Consult With a Therapist
After completing the assessment, users will fill out consent and privacy forms that authorize the clinicians to work with them. A match will be made between the user and a licensed mental health professional, which will lead to a link being sent to the user’s email to book a live consultation with them. To find out if the user is eligible for an ESA letter, a mental health evaluation will be done. This live consultation is done virtually.
Get a Psychiatric Service Dog Letter
If the licensed mental health professional determines an ESA is essential for the user, a legally recognized letter will be written that ensures the individual may have an ESA or PSD. The letter will allow users to accompany their PSD to public places, including those that may not allow animals. The option is that users may receive the letter within 24 hours of the consultation time, excluding California residents.
Your satisfaction is important to us. In the unlikely event that your ESA letter does not work for you, we will provide a 100% refund.
Frequently Asked Questions (FAQ) About Psychiatric Service Dogs
PSDs raise a lot of questions, such as about insurance, costs, and how to get one. It can be a confusing and lengthy process. However, having a new companion that helps you live life to the fullest can be a rewarding and beneficial ending.
Can Psychiatric Service Dogs Go Anywhere?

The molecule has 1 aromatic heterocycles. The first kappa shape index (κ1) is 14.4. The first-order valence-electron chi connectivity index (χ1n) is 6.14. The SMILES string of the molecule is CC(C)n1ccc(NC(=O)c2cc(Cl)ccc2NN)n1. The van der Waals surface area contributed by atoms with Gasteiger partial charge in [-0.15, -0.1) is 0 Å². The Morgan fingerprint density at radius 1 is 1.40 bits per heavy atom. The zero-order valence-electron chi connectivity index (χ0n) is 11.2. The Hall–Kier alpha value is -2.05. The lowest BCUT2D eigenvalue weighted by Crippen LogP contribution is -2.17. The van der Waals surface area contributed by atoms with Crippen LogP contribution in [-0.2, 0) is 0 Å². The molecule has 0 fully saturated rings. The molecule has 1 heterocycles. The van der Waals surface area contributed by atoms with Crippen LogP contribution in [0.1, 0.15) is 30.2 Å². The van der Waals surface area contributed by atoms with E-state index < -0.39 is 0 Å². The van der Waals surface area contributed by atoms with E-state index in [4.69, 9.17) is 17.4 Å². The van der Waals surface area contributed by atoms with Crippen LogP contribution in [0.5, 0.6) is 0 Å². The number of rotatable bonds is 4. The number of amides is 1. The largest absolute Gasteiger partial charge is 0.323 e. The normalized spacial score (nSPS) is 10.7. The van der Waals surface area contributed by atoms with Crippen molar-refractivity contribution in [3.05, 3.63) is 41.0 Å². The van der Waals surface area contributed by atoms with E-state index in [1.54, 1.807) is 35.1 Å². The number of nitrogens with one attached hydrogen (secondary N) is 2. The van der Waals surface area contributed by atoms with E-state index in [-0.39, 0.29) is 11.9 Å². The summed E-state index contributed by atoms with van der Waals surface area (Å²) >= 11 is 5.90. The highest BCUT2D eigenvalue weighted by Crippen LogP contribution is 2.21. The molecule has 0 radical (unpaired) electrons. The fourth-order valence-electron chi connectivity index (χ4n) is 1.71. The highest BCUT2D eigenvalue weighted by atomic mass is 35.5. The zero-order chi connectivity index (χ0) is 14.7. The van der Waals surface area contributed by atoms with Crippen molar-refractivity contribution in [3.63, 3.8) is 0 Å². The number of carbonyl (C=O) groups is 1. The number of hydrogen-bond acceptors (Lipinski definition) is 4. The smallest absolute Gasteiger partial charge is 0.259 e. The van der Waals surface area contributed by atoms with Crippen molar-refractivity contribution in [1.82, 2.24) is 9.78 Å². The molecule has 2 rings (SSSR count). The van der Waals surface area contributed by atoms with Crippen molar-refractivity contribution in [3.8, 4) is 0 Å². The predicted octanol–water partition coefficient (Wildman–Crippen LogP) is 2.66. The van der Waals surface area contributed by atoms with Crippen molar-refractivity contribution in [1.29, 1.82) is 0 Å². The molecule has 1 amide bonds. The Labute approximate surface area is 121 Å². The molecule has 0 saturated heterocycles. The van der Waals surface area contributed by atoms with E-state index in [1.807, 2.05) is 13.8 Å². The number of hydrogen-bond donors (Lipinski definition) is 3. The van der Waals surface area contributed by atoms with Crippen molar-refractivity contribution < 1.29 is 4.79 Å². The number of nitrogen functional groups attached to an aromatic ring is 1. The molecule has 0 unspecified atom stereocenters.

Yes, as long as psychiatric service dog is trained to assist someone with their disability, they can go into public places like restaurants, stores, shops, etc. They can also stay in housing with a "no pets" policy.
Does Insurance Cover Psychiatric Service Dogs?
Health insurance does not cover the cost of a service dog. However, funding programs are available to help an individual obtain one by helping either reduce the price or help pay for it.
How Much Do Psychiatric Service Dogs Cost?
The price ranges from $20,000 to $30,000 for an already-trained dog. Depending on the trainer and the situation, the cost of training a dog you already own can range from $150 to $250 per hour of training.
Are Psychiatric Service Dogs Allowed on Planes?
Yes, PSDs are allowed in cabins on planes at no extra fee. You are required to submit some documentation; however, it is not legal for the airline to ask what your disability is or to ask for proof of your disability.
What Forms Do I Need to Fly with a Psychiatric Service Dog?
Most airlines require a Department of Transportation form to be completed before traveling the friendly skies. These airlines should make the form available through their websites, as well. An official PSD letter from Pettable can help you make this process stress-free.
Do I Need a Psychiatric Service Dog?
If you believe a PSD will help you in your day-to-day life, it is something to consider talking about with your mental health care provider or therapist.
Are Service Dogs Allowed in Psychiatric Hospitals?
If documentation states that a patient or visitor needs a PSD, then service dogs are allowed in psychiatric hospitals. However, if the dog is simply an emotional support animal, it is not necessarily allowed.
Can You Get a Service Dog for Anxiety?
Yes, service dogs are allowed for those who have anxiety disorders. A letter may be needed from a doctor or healthcare provider, as service dogs specifically for anxiety can be argued to be an emotional support animal rather than a PSD.
How Can Someone Verify My Service Dog is Legitimate?
They are allowed to ask you two questions:
- Is the dog a service animal required because of a disability?
- What work or task has the dog been trained to perform?
They may not ask you to disclose your disability. Having a PSD letter issued to you by a LMHP can help in the case of anyone questioning your service dogs legitimacy.